Little Big Town: (l to r) Karen Fairchild, Phillip Sweet, Jimi Westbrook, & Kimberly Schlapman.
The last few weeks have been astonishing: Minnesota in the news for all the wrong reasons (but change may be coming); the covid19 thing ongoing; our strange politics ever stranger; we’re all going a little nuts. On the other hand, summer is here, so at least the weather has been cool and lovely (though there have been some hot and steamy evenings).
This past week or so, I’ve been mostly basking in my tree trying to figure it all out. Luckily, I’ve had some good music helping me along, and today I thought I’d share (once again) my love for the band Little Big Town.
It was eight years ago that I wrote about how I stumbled over them; they have been favorites of mine ever since.
There are, firstly, the unique sort of jaw-droppers I usually have in mind for Wednesday Wow. Secondly, there are the little, almost hidden, daily wonders with so much behind them. But it occurred to me there is yet another category, one that is both daily and also jaw-dropping.
It has to do with the human mind and the kind of art it can create. It also has to do with how we respond to that art. What is it that an artist puts into their best work, and what is it that we take from it? Whatever it is, profound or mundane, it can touch us deeply.
As with the greatest guitar solo, ever:
Last week I discovered The Highwomen, a musical supergroup comprised of singer-songwriters Brandi Carlile, Natalie Hemby, Maren Morris, and Amanda Shires. They are, for the moment, my new favorites, and today I’m going to just turn the stage over to them:
In the last quarter of the 19th century — USA-centrically, call it 139 years ago — we began to experience having the sound of strangers’ voices in our lives, even in our homes. Not just voices, but music from concert halls and clubs. And other sounds, too: the clip-clop of horse feet, the slam of a door, a gun-shot. Less than 100 years go, those sounds went electric, and we never looked back.
At the beginning of the 20th century, we started another love affair — this one with moving images on rectangular screens, a dance of light and shadow, windows to imaginary worlds. Or windows to recorded memories or news of distant places. When sound went electric, those moving images took voice and spoke and sang. No one alive in our society today remembers a time when moving images weren’t woven into our lives.
Here, now, into the 21st century, in an age of streaming video and music, from cloud to your pocket device (with its high-resolution display and built-in video camera), I can’t help but be impressed by how far we’ve come.
A long way, indeed.
Ground Control to Major Tom
Ground Control to Major Tom
Take your protein pills
and put your helmet on
Ground Control to Major Tom
(Ten, Nine, Eight, Seven, Six)
Commencing countdown, engines on
(Five, Four, Three)
and may God’s love be with you…
(Two, One, Liftoff)
This blog is nearly four years old (I started on July 4th, 2011). This post makes it exactly 500 posts here on Logos Con Carne. To commemorate it, I’m giving myself the 500 Odometer Award (which I built myself from various electrons I had laying around).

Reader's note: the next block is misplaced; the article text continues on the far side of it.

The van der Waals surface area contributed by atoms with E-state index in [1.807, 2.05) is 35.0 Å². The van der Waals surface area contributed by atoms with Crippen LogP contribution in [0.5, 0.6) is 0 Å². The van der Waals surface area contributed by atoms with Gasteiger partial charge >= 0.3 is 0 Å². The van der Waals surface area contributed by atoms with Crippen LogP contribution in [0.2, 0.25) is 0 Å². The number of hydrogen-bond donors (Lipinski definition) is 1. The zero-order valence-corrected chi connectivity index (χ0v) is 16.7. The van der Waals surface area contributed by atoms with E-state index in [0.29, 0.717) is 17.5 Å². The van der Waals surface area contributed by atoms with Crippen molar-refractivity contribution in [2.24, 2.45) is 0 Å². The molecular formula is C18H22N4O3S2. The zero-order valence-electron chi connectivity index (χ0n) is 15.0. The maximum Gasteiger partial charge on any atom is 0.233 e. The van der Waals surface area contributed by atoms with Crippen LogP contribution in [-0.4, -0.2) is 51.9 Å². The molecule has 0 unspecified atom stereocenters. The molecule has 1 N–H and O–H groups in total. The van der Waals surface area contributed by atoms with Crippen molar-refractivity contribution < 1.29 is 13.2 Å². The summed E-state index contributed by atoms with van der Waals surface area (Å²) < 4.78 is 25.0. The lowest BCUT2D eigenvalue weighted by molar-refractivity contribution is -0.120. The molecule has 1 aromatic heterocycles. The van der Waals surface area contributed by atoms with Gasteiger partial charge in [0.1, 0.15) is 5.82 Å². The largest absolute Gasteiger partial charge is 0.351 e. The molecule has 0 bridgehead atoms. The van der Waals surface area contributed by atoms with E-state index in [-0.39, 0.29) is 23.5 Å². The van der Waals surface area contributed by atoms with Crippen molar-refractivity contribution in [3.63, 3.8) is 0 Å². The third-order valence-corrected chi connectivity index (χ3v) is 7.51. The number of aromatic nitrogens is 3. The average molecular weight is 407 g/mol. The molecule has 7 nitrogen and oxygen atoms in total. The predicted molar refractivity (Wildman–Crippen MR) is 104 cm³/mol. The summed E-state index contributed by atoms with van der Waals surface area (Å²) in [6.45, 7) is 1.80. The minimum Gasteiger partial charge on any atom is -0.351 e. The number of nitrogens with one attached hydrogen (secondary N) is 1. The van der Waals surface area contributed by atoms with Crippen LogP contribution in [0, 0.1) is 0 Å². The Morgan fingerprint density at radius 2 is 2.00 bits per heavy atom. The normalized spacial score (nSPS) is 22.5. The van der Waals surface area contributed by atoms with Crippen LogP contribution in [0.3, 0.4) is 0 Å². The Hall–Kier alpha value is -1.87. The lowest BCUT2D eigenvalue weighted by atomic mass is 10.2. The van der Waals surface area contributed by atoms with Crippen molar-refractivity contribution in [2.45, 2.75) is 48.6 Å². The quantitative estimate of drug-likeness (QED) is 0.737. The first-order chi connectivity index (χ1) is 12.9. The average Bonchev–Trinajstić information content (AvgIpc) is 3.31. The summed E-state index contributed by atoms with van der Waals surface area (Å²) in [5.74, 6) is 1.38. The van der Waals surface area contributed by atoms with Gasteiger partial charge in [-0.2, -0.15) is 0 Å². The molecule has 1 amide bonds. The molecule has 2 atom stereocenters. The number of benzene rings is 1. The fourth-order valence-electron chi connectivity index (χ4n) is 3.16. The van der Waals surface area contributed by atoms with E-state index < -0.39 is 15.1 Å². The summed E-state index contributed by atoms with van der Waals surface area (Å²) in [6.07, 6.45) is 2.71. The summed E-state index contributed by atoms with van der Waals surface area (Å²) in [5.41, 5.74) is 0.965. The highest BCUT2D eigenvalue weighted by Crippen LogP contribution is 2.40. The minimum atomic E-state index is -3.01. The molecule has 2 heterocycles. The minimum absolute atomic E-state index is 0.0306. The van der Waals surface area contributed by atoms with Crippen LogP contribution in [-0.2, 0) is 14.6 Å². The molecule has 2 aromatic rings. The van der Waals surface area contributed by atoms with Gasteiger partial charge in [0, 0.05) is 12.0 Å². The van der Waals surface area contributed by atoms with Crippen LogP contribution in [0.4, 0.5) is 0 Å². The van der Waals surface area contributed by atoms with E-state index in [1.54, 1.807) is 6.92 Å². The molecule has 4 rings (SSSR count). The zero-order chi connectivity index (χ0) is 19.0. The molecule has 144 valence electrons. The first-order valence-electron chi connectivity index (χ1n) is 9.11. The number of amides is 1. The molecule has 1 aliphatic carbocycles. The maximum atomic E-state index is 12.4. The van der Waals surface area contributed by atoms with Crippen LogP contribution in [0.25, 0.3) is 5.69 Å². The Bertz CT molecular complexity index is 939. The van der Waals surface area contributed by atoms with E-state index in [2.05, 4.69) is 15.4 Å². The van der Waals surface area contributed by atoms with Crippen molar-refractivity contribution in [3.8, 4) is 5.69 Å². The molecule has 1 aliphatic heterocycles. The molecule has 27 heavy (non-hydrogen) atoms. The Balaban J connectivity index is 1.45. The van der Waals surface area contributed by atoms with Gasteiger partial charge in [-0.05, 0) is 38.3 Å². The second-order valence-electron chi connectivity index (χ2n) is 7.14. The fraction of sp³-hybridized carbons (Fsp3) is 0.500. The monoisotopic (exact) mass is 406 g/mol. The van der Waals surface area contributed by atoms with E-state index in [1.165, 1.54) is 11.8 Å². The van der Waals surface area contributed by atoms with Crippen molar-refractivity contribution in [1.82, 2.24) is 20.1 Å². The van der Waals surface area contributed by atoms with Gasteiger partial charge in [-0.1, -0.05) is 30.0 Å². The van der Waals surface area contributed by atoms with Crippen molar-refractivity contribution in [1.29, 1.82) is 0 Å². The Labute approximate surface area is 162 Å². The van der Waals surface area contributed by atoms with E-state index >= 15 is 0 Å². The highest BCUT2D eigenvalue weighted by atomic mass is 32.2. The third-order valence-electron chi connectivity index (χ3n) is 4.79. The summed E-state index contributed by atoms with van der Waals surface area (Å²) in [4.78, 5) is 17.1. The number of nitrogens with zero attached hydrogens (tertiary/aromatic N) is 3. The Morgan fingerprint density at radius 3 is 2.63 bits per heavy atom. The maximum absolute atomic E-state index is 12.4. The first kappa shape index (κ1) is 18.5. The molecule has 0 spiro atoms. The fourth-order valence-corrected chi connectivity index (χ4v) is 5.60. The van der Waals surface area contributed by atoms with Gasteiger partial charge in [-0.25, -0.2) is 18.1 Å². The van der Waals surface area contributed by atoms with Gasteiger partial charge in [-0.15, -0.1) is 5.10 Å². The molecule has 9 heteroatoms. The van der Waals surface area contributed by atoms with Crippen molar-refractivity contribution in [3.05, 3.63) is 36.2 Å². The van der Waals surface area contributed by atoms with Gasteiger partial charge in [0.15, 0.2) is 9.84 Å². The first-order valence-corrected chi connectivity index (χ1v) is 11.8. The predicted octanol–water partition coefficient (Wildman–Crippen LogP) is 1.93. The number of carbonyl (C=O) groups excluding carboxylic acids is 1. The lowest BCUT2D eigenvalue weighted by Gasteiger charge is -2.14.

As part of the party, this post consists of miscellaneous odds and ends that have intrigued me lately. I’ll leave it to you to decide which are the odds and which are the ends.
Countdown reaches zero; engines start; the duodecad comes to life. We have Christmas Lift Off! (“The partridge is in the tree.” Repeat: “The partridge is in the tree.”) Christmas has launched! Today is the first of the Twelve Days of Christmas. On your mark, get set, go!
Two years ago at this time I was reeling from being Freshly Pressed. To this day no other post has so many readers or comments. (Just another irony in a life where they’re as common as Tribbles.) The final Way-Back links are to Christmas Thoughts and Christmas Afterthoughts (the latter of which has the poem I wrote about being FP — the former is about lefse and lutefisk).
Now here’s some music for Chillaxmas Day…
It’s Christmas Eve Day! When I was growing up the evening consisted of the special family dinner and dessert, a Christmas lesson, opening the presents under the tree, all capped off with a midnight church service. Christmas morning brought stuffed stockings of trinkets and candy, but the Eve was the Big Night.
The Way-Back link is to the 2012 Christmas Eve post when I’d just learned that my Santa: Man or Woman post had been Freshly Pressed. Tomorrow I’ll tell you about the poem I wrote to commemorate the discovery.
Now the Christmas Eve musical selections…
The Countdown continues; Christmas is getting closer! Today I have, not one, but two poems — both “politically correct” parodies of familiar seasonal icons.
The first Way-Back link is a new look at the The Night Before Christmas and Santa’s woes in a consumer-aware world (worse than his woes with physics). The second picks up the next day with The (Politically Correct) Twelve Days of Christmas. (Both are neolithic email “shares” from the ghost of Christmas Past.)
And now fun — and funny — Christmas tunes…
Some of you are back to work today; some of you took the week off to relax or get ready. Time is short, so get any last minute requests to Santa before it’s too late! (For the record, I have never written a letter to Santa. My parents never played the Santa Trick on me or my sister.)
The theme is Dear Santa (I Want), and the Way-Back link is to another neolithic share. This one containing two missives for Mr. Claus, one from a Ms. Barbara “Lawyer Barbie” Mattel (of the South Beach Mattels), and one from a Mr. Kenneth “Doll” Mattel (of the less well-to-do Redondo Beach branch).
And now, a set of secular seasonal selections…